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By Lorena R. Farrar In August 1955, my soon-to-be husband, Ted W. Farrar, was unexpectedly transferred from the Air Traffic Control School at the U. S. Naval Air Station in Olathe, KS (my hometown) to the USS Yorktown CVA-10, which was in dry dock in Bremerton, WA. On arrival, he questioned why he was being sent to an aircraft carrier, and was promptly informed that he had better be a baseball pitcher! It seems they they were involved in the Washington state amateur baseball tournament, and they needed a pitcher! Fortunately, even though he had never pitched baseball anywhere since joining the Navy, he was a pitcher. And so, since they were in the tournament, they would not let him have leave to come marry me; so after the tournament was over, (the Yorktown team took third place), I caught a train out of Kansas City and spent 2 days ...
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Written by Clement D. St. Louis, AGC, USN (Ret.) OA Division CPO on 10/03/1969. As I recall vividly, I had been on liberty overnight in Amsterdam and ran out of funds to continue on liberty so I took the train back to Rotterdam and Yorktown to get some more money to continue on liberty that evening. I had made a long distance phone call to my new lady friend (who became my wife in 1970) in Long Beach while in Amsterdam and my funds had become depleted. Soon after boarding ship in late afternoon I heard the message over the PA system to “Set the Special Sea Detail”. I realized this meant we were about to leave port and 2/3 of the crew was ashore on liberty. I was the Chief Aerographer’s Mate in the OA Division (The Weather Office on the 07 level) and realized I had better get ...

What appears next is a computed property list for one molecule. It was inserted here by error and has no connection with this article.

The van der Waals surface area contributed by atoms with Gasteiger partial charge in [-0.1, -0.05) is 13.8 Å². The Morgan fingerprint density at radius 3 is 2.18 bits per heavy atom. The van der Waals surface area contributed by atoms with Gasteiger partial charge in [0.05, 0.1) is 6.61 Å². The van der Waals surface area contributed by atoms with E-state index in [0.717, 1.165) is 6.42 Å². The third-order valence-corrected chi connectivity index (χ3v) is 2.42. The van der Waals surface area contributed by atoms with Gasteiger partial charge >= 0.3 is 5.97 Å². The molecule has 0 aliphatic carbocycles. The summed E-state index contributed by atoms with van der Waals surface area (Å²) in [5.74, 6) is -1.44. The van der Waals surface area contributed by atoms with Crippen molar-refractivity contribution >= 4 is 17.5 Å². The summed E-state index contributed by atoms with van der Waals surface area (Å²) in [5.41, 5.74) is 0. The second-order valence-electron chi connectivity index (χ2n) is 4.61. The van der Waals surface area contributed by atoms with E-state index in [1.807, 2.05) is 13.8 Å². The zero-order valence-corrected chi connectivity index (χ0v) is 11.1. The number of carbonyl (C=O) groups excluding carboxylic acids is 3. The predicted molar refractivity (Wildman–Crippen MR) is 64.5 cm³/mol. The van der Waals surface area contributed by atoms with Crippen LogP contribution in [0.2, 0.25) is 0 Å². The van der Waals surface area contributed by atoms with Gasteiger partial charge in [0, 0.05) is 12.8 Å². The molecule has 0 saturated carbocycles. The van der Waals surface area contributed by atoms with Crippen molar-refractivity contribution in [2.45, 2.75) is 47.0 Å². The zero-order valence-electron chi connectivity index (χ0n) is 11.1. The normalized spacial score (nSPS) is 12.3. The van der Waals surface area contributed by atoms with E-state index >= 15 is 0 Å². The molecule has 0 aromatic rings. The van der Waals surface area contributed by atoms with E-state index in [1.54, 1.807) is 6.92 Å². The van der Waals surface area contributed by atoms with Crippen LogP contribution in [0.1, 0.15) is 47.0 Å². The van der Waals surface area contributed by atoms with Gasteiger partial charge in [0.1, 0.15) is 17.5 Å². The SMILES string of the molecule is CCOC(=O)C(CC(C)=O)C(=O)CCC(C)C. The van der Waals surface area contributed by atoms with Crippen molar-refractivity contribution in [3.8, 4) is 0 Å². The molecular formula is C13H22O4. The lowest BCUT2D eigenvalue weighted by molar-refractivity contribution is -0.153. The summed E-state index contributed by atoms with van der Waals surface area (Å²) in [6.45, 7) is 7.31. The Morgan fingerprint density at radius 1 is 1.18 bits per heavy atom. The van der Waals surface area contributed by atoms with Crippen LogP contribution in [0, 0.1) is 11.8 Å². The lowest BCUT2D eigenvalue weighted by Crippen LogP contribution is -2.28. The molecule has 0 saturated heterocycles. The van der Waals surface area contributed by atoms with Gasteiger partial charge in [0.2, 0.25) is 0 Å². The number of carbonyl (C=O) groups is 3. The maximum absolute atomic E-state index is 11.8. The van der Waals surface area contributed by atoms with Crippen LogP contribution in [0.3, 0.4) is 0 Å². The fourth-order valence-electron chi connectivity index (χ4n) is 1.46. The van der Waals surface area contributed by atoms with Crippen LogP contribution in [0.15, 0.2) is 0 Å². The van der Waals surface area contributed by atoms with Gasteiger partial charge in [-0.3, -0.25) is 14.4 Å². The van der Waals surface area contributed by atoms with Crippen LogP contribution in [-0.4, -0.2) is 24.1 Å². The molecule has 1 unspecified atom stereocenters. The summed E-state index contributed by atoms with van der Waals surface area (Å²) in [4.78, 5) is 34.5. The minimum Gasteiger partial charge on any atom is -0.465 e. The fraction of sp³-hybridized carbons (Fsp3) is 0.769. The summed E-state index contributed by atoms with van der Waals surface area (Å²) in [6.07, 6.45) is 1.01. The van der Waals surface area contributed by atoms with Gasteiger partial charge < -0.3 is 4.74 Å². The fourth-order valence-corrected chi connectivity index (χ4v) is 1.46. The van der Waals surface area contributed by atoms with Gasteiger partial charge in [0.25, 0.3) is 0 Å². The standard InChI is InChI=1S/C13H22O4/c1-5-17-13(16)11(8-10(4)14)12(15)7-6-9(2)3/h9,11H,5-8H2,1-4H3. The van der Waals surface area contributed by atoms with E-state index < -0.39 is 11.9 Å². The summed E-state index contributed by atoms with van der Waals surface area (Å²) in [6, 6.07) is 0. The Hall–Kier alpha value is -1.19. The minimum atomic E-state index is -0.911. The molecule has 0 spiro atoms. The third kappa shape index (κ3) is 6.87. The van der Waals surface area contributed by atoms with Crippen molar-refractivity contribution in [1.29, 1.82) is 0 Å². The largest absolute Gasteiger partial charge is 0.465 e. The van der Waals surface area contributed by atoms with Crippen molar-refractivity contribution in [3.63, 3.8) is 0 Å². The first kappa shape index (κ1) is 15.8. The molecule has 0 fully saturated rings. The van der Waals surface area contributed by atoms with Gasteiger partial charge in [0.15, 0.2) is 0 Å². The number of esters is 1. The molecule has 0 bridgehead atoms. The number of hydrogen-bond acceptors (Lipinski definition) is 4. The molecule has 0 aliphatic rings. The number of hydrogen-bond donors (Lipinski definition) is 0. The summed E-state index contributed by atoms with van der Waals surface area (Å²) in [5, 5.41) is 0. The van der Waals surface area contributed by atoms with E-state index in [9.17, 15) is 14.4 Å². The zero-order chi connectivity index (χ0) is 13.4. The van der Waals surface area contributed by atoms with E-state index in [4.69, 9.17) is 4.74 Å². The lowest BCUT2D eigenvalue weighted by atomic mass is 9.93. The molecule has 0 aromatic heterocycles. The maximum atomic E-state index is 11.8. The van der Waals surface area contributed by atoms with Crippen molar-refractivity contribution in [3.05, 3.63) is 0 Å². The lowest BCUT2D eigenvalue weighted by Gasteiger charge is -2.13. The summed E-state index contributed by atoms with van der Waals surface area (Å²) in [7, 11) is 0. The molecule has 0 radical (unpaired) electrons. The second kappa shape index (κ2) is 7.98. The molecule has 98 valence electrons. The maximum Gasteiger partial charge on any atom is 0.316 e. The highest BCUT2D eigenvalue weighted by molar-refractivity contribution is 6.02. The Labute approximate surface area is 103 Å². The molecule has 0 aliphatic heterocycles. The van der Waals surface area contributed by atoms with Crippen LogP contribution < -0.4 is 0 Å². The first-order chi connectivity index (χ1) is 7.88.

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The best part of our Association Member group so far has been getting to see everyone interact and tell their stories. Since the group started, Phil Elsner has been such an enthusiastic and highly involved group member. Curious about his story, and what drives his love for the ship, we talked with him about his time in the Navy and on board the USS Yorktown. We asked Phil what made him want to join the U.S. Military, to which he told us that as a kid he had a dream that he was in the Navy. He thinks it may have come from watching the show, “Victory at Sea,” for so many years. Later in life, at the age of 21, it was 1964 and he was walking into Coney Island. There was a big draft going on and looking across the street he saw the enlisting booth for the ...
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By Steven R. Butler When the Yorktown left Norfolk in September 1969, I was on leave from my previous duty station. It wasn’t until I arrived at Norfolk in mid-September that I learned the ship had already departed for a 3-month cruise. After spending a miserable three weeks in the transient barracks in Norfolk and a further (and much more enjoyable) week in London (during which time I met my future wife), I did not join my squadron, VS-24, aboard the Yorktown, until Thursday, 16 October 1969. On Saturday, 18 October, one of the fellows I knew from my week in London, Greg Westphal, asked if I wanted to accompany him and one or two other guys to Amsterdam for the day if I didn’t have duty. As it turned out I didn’t, so off we went. We started out by taking an R.E.T. tram or bus from the pier ...
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Based on the experiences of Melvin Bien and Art Francis I received a note from Melvin Bien shortly before Christmas 2015. In the note Melvin related the story of a submarine that Yorktown chased on the way to Pearl Harbor in January of 1968, and when one sailor tells a story it reminds every sailor within earshot of something with a connection. As Melvin relates, the Yorktown left Long Beach for WestPac 68 on the morning of December 28, 1967. I don’t know how many sailors missed the ship’s movement or how they caught up to us, but we had a few chipping paint and laying carpet in the Career Counselor’s Office as “extra military instruction” for returning late from Christmas leave. But back to the connection with Melvin’s story about the sub chase. By Christmas I had been aboard nearly four months. I had become acquainted with a fellow ...